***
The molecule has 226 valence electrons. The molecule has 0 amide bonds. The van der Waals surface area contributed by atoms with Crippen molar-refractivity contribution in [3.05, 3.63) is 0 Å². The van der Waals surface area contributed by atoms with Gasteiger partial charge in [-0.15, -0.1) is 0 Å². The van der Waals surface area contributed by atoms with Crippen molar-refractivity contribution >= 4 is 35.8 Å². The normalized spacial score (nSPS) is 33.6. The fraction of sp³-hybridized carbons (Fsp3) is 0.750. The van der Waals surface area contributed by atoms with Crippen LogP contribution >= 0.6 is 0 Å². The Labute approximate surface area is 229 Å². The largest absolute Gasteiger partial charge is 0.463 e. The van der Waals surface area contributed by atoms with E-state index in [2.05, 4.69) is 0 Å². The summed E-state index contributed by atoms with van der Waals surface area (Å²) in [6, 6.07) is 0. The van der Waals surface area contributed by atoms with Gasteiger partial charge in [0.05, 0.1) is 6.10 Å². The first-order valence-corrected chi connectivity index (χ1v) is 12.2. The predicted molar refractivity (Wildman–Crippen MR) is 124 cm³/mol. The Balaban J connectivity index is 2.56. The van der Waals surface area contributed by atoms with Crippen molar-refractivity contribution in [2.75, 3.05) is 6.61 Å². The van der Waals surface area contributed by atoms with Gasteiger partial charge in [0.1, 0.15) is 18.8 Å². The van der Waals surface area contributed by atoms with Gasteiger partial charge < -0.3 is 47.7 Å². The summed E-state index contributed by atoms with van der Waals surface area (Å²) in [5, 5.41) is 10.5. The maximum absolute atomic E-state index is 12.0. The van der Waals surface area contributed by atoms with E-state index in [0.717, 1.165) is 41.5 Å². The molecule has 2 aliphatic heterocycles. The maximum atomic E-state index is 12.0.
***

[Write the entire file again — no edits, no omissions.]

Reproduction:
The molecule has 226 valence electrons. The molecule has 0 amide bonds. The van der Waals surface area contributed by atoms with Crippen molar-refractivity contribution in [3.05, 3.63) is 0 Å². The van der Waals surface area contributed by atoms with Gasteiger partial charge in [-0.15, -0.1) is 0 Å². The van der Waals surface area contributed by atoms with Crippen molar-refractivity contribution >= 4 is 35.8 Å². The normalized spacial score (nSPS) is 33.6. The fraction of sp³-hybridized carbons (Fsp3) is 0.750. The van der Waals surface area contributed by atoms with Crippen LogP contribution >= 0.6 is 0 Å². The Labute approximate surface area is 229 Å². The largest absolute Gasteiger partial charge is 0.463 e. The van der Waals surface area contributed by atoms with E-state index in [2.05, 4.69) is 0 Å². The summed E-state index contributed by atoms with van der Waals surface area (Å²) in [6, 6.07) is 0. The van der Waals surface area contributed by atoms with Gasteiger partial charge in [0.05, 0.1) is 6.10 Å². The first-order valence-corrected chi connectivity index (χ1v) is 12.2. The predicted molar refractivity (Wildman–Crippen MR) is 124 cm³/mol. The Balaban J connectivity index is 2.56. The van der Waals surface area contributed by atoms with Crippen molar-refractivity contribution in [2.75, 3.05) is 6.61 Å². The van der Waals surface area contributed by atoms with Gasteiger partial charge in [0.1, 0.15) is 18.8 Å². The van der Waals surface area contributed by atoms with Gasteiger partial charge < -0.3 is 47.7 Å². The summed E-state index contributed by atoms with van der Waals surface area (Å²) in [5, 5.41) is 10.5. The maximum absolute atomic E-state index is 12.0. The van der Waals surface area contributed by atoms with E-state index in [0.717, 1.165) is 41.5 Å². The molecule has 2 aliphatic heterocycles. The maximum atomic E-state index is 12.0.